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Rosten v. Federal Trade Commission.

UNITED STATES COURT OF APPEALS FOR THE SECOND CIRCUIT


decided: February 16, 1959.

BERNARD ROSTEN, T.A. BERN PRODUCTS COMPANY
v.
FEDERAL TRADE COMMISSION.

Author: Moore

Before: CLARK, Chief Judge, MOORE, Circuit Judge, and GIBSON, District Judge.

MOORE, Circuit Judge: Petitioner seeks to review a cease and desist order of the Federal Trade Commission issued after proceedings upon a complaint charging petitioner with unfair acts and practices arising out of the sale and distribution of merchandise in interstate commerce by means of games of chance, gift enterprises or lottery schemes in violation of section 5(a) of the Federal Trade Commission Act, as amended, 15 U.S.C.A. 45(a). The business was carried on by petitioner distributing in interstate commerce throughout the United States from petitioner's office, first in Chicago and then in New York, packages of advertising literature containing push cards. Accompanying the cards were instructions and circulars describing petitioner's plan of sale and distribution of merchandise. Briefly stated, a typical card contained a number of perforated disks (54 in number) bearing names which could be punched out by the customers. The punched out paper indicated the amount to be paid therefor, ranging in price from 1 to 39 . Under a master seal was a name corresponding to one of the names on the disks. The person who by chance punched out this name became the prize winner. Certain other names received lesser prizes. Naturally the majority received nothing. The inducement to sell the push card was that the person selling the card and remitting its total value to petitioner would receive an article identical with that awarded as the first prize.

The Commission by subpoena obtained petitioner's testimony and that of three residents of the State of Indiana who had received the cards, sold them, remitted the proceeds to petitioner and received the merchandise and the reward for selling.

The proof definitely overcomes petitioner's argument that the lottery, if any, was intrastate. The underlying purpose of the merchandise selling scheme was interstate in character.

Petitioner next argues that since it was held in a criminal case, United States v. Halseth, 342 U.S. 277 (1952), that the mere mailing of punch board cards was not sufficient to establish an existing lottery, there was no violation of law. There is a substantial difference between a criminal proceeding and the type of situation the Commission is authorized to regulate. This distinction is to be found in the same Halseth case where the Commission's cease and desist order*fn1 against him was affirmed by the Court of Appeals for the Seventh Circuit*fn2 and certiorari denied by the Supreme Court, 348 U.S. 928 (1955).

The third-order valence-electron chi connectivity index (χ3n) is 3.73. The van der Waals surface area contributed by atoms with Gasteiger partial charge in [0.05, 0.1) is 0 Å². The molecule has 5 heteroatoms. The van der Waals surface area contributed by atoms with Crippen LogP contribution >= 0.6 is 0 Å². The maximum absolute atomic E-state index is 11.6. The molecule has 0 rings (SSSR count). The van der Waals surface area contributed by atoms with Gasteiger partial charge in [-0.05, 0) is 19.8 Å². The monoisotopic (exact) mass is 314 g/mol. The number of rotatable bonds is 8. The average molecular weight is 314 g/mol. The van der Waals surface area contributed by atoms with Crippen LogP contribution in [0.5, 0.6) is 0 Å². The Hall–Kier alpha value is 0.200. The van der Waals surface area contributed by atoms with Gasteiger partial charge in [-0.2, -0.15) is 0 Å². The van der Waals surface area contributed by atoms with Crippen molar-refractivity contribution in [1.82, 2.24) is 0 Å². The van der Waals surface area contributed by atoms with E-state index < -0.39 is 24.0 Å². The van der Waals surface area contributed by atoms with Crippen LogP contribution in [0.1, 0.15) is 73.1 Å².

Petitioner also claims that there was a denial of due process of law because of involuntary testimony given by him under compulsion of the Commission's subpoena. This point appears to have been passed upon directly in Drath v. Federal Trade Commission, C.A.D.C., 1956, 239 F.2d 452, cert. den. 353 U.S. 917 (1957). The court there construed section 9 of the Federal Trade Commission Act as not immunizing a witness where the only relief to be granted was a cease and desist order "which is prospective only and has been aptly described as 'purely remedial and preventative.'"

Petitioner next challenges the testimony of the three witnesses from Indiana and speaks of their testimony as hearsay. The testimony was not hearsay.Petitioner merely failed to appear personally or by counsel at the hearing of which he had notice.

Finally, petitioner's argument that the cease and desist order is legislative in character has been passed upon and rejected, National Candy Co. v. Federal Trade Commission, 7 Cir., 1939, 104 F.2d 999, cert. den. 308 U.S. 610 (1939).

The cases cited in support of petitioner's arguments are clearly distinguishable. F.C.C. v. American Broadcasting Co ., 347 U.S. 284 (1954), involved a radio give-away program where no monetary consideration was involved. United States v. Minker, 350 U.S. 179 (1956) dealt with the power to obtain testimony by subpoena from persons against whom denaturalization proceedings were in contemplation.

The factual situation in Seymour Sales Company v. Federal Trade Commission, C.A.D.C., 1954, 216 F.2d 633, cert. den. 348 U.S. 928 (1955), presented an almost identical punch card problem. There, as here, the manner of merchandising resulted "in the purchaser either receiving an article or receiving nothing for the amount paid, the amount being determined wholly by lot or chance, and the article having a value substantially greater than the price paid for the chance" (p. 635). The cease and desist order was affirmed.

The petition to set aside the order is denied, and the order is affirmed.


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